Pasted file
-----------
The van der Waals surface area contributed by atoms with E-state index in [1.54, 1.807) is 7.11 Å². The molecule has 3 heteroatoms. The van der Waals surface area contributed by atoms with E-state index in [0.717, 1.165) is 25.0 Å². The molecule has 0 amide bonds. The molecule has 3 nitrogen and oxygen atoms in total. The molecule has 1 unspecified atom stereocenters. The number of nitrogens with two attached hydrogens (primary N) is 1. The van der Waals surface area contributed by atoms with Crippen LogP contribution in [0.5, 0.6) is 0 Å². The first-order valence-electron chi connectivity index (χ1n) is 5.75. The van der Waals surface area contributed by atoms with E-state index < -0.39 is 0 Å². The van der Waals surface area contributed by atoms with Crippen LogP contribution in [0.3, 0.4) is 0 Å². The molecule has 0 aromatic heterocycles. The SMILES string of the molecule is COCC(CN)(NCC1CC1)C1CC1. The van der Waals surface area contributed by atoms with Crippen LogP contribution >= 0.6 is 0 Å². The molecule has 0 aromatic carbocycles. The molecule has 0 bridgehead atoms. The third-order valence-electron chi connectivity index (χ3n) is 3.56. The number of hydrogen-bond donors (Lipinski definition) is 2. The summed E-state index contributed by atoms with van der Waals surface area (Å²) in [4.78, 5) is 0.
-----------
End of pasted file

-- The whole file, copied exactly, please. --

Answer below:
The van der Waals surface area contributed by atoms with E-state index in [1.54, 1.807) is 7.11 Å². The molecule has 3 heteroatoms. The van der Waals surface area contributed by atoms with E-state index in [0.717, 1.165) is 25.0 Å². The molecule has 0 amide bonds. The molecule has 3 nitrogen and oxygen atoms in total. The molecule has 1 unspecified atom stereocenters. The number of nitrogens with two attached hydrogens (primary N) is 1. The van der Waals surface area contributed by atoms with Crippen LogP contribution in [0.5, 0.6) is 0 Å². The first-order valence-electron chi connectivity index (χ1n) is 5.75. The van der Waals surface area contributed by atoms with E-state index < -0.39 is 0 Å². The van der Waals surface area contributed by atoms with Crippen LogP contribution in [0.3, 0.4) is 0 Å². The molecule has 0 aromatic heterocycles. The SMILES string of the molecule is COCC(CN)(NCC1CC1)C1CC1. The van der Waals surface area contributed by atoms with Crippen LogP contribution >= 0.6 is 0 Å². The molecule has 0 aromatic carbocycles. The molecule has 0 bridgehead atoms. The third-order valence-electron chi connectivity index (χ3n) is 3.56. The number of hydrogen-bond donors (Lipinski definition) is 2. The summed E-state index contributed by atoms with van der Waals surface area (Å²) in [4.78, 5) is 0.